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Thank you for being a part of our Million Mind March to Build Better Baby Brains. The following letter was received by Better Endings New Beginnings – July 19, 2012 – We are offering you an early view today of the report. We appreciate everyone’s efforts.
We would like to share with you findings that were published today in CDC’s Morbidity and Mortality Weekly Report
(MMWR). The report*, Alcohol use and binge drinking among women of childbearing age – United States, 2006-2010
, describes findings from CDC’s Behavioral Risk Factor Surveillance System (BRFSS) examining any alcohol use and binge drinking among pregnant and nonpregnant women of childbearing age (18-44 years) in the U.S. from 2006 to 2010. The main findings from these data analyses are:
· 7.6% of pregnant women (or 1 in 13) and 51.5% of nonpregnant women (or 1 in 2) reported drinking alcohol in the past 30 days.
· Among pregnant women, the highest estimates of reported alcohol use were among those who were:
o Aged 35-44 years (14.3%);
o White (8.3%);
o College graduates (10.0%);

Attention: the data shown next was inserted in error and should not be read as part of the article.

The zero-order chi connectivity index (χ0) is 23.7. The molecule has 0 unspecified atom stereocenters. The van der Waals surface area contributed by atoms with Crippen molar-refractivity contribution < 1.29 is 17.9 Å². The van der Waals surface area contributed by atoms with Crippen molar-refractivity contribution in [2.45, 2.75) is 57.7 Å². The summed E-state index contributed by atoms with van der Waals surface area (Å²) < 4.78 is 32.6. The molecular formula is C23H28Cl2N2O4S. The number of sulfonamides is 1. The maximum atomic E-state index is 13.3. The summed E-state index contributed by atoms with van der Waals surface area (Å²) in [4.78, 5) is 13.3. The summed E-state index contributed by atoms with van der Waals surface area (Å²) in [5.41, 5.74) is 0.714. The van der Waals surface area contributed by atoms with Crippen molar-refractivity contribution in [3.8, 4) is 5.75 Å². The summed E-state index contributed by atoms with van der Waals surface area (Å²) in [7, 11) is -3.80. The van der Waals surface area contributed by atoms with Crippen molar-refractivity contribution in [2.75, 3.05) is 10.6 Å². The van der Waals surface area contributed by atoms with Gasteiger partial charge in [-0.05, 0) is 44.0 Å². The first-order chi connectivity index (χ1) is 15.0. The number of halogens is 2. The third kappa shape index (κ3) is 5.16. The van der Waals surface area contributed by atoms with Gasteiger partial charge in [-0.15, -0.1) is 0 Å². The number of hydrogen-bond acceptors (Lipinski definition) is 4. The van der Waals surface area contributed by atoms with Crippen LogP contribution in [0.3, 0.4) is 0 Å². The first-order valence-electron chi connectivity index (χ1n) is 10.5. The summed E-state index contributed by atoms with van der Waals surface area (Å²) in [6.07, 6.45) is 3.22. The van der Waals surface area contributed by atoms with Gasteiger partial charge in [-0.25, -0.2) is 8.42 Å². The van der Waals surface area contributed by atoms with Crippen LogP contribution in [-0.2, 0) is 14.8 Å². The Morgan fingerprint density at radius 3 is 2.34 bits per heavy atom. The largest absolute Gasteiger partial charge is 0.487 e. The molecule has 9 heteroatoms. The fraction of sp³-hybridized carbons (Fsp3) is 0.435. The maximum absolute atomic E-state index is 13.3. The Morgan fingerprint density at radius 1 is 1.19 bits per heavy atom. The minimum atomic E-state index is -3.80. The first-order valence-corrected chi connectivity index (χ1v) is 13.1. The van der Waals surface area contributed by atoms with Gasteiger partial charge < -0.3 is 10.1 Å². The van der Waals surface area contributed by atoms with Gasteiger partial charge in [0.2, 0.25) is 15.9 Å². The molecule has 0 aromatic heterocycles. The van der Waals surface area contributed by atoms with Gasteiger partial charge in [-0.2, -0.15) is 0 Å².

o Employed (9.6%)
· 1.4% of pregnant women (or 1 in 71) and 15.0% of nonpregnant women (or 1 in 7) reported binge drinking in the past 30 days. (Binge drinking was defined as having consumed four or more drinks on an occasion at least one time in the past 30 days.)
· Among binge drinkers, the average frequency and intensity of binge episodes were similar, about three times per month and approximately six drinks on an occasion, among those who were pregnant and those who were not.
Among nonpregnant binge drinkers, binge drinking prevalence, frequency, and intensity were highest among those aged 18-24 years.
Alcohol consumption (any use and binge drinking) among pregnant women is still an important public health concern. Pregnant and nonpregnant women of childbearing age who misuse alcohol are an important population for public health interventions. This report helps identify the population of women who engage in risky drinking behaviors and can help target interventions to prevent alcohol-exposed pregnancies.
Because no safe level of alcohol during pregnancy has been established and alcohol is known to cause birth defects, developmental disabilities, and other adverse pregnancy outcomes, women who are pregnant or who might become pregnant should refrain from drinking alcohol. We know that FASDs are 100% preventable if alcohol is not consumed during pregnancy, so why take the risk?
*Reported by: Claire M. Marchetta, MPH, Clark H. Denny, PhD, R. Louise Floyd, DSN, Nancy E. Cheal, PhD, Joseph E. Sniezek, MD. Division of Birth Defects and Developmental Disabilities, National Center on Birth Defects and Developmental Disabilities; Lela R. McKnight-Eily, PhD, Division of Population Health, National Center for Chronic Disease Prevention and Health Promotion, CDC
Fetal Alcohol Syndrome Prevention Team
National Center on Birth Defects and Developmental Disabilities
Centers for Disease Control and Prevention
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